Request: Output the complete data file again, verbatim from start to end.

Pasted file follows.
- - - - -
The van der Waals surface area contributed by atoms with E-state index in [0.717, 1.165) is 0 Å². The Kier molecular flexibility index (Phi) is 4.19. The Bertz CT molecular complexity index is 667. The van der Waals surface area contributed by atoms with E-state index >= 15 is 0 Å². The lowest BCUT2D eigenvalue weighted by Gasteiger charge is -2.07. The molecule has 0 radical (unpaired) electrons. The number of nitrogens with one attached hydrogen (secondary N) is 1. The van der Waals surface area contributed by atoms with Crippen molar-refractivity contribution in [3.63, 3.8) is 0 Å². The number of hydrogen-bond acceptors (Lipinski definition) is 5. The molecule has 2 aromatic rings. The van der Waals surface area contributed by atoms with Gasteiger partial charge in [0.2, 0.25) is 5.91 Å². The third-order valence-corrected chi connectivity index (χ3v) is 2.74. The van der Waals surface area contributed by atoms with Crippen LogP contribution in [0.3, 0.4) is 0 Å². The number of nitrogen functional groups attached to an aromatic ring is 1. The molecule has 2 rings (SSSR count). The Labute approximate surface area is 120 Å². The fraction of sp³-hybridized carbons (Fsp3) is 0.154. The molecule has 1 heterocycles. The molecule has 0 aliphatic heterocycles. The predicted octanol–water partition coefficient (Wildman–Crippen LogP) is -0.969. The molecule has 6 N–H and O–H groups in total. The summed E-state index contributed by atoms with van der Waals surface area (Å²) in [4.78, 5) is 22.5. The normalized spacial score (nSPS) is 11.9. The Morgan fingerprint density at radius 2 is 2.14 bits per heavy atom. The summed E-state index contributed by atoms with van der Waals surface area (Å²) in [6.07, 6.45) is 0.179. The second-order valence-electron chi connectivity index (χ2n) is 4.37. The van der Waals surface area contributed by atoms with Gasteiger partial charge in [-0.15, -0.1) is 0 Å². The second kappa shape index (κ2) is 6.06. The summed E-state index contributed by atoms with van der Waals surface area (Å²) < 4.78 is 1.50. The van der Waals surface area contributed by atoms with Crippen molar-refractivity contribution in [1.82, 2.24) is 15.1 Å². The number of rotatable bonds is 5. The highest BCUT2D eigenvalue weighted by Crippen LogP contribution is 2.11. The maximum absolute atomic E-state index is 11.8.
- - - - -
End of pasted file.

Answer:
The van der Waals surface area contributed by atoms with E-state index in [0.717, 1.165) is 0 Å². The Kier molecular flexibility index (Phi) is 4.19. The Bertz CT molecular complexity index is 667. The van der Waals surface area contributed by atoms with E-state index >= 15 is 0 Å². The lowest BCUT2D eigenvalue weighted by Gasteiger charge is -2.07. The molecule has 0 radical (unpaired) electrons. The number of nitrogens with one attached hydrogen (secondary N) is 1. The van der Waals surface area contributed by atoms with Crippen molar-refractivity contribution in [3.63, 3.8) is 0 Å². The number of hydrogen-bond acceptors (Lipinski definition) is 5. The molecule has 2 aromatic rings. The van der Waals surface area contributed by atoms with Gasteiger partial charge in [0.2, 0.25) is 5.91 Å². The third-order valence-corrected chi connectivity index (χ3v) is 2.74. The van der Waals surface area contributed by atoms with Crippen LogP contribution in [0.3, 0.4) is 0 Å². The number of nitrogen functional groups attached to an aromatic ring is 1. The molecule has 2 rings (SSSR count). The Labute approximate surface area is 120 Å². The fraction of sp³-hybridized carbons (Fsp3) is 0.154. The molecule has 1 heterocycles. The molecule has 0 aliphatic heterocycles. The predicted octanol–water partition coefficient (Wildman–Crippen LogP) is -0.969. The molecule has 6 N–H and O–H groups in total. The summed E-state index contributed by atoms with van der Waals surface area (Å²) in [4.78, 5) is 22.5. The normalized spacial score (nSPS) is 11.9. The Morgan fingerprint density at radius 2 is 2.14 bits per heavy atom. The summed E-state index contributed by atoms with van der Waals surface area (Å²) in [6.07, 6.45) is 0.179. The second-order valence-electron chi connectivity index (χ2n) is 4.37. The van der Waals surface area contributed by atoms with Gasteiger partial charge in [-0.15, -0.1) is 0 Å². The second kappa shape index (κ2) is 6.06. The summed E-state index contributed by atoms with van der Waals surface area (Å²) < 4.78 is 1.50. The van der Waals surface area contributed by atoms with Crippen molar-refractivity contribution in [1.82, 2.24) is 15.1 Å². The number of rotatable bonds is 5. The highest BCUT2D eigenvalue weighted by Crippen LogP contribution is 2.11. The maximum absolute atomic E-state index is 11.8.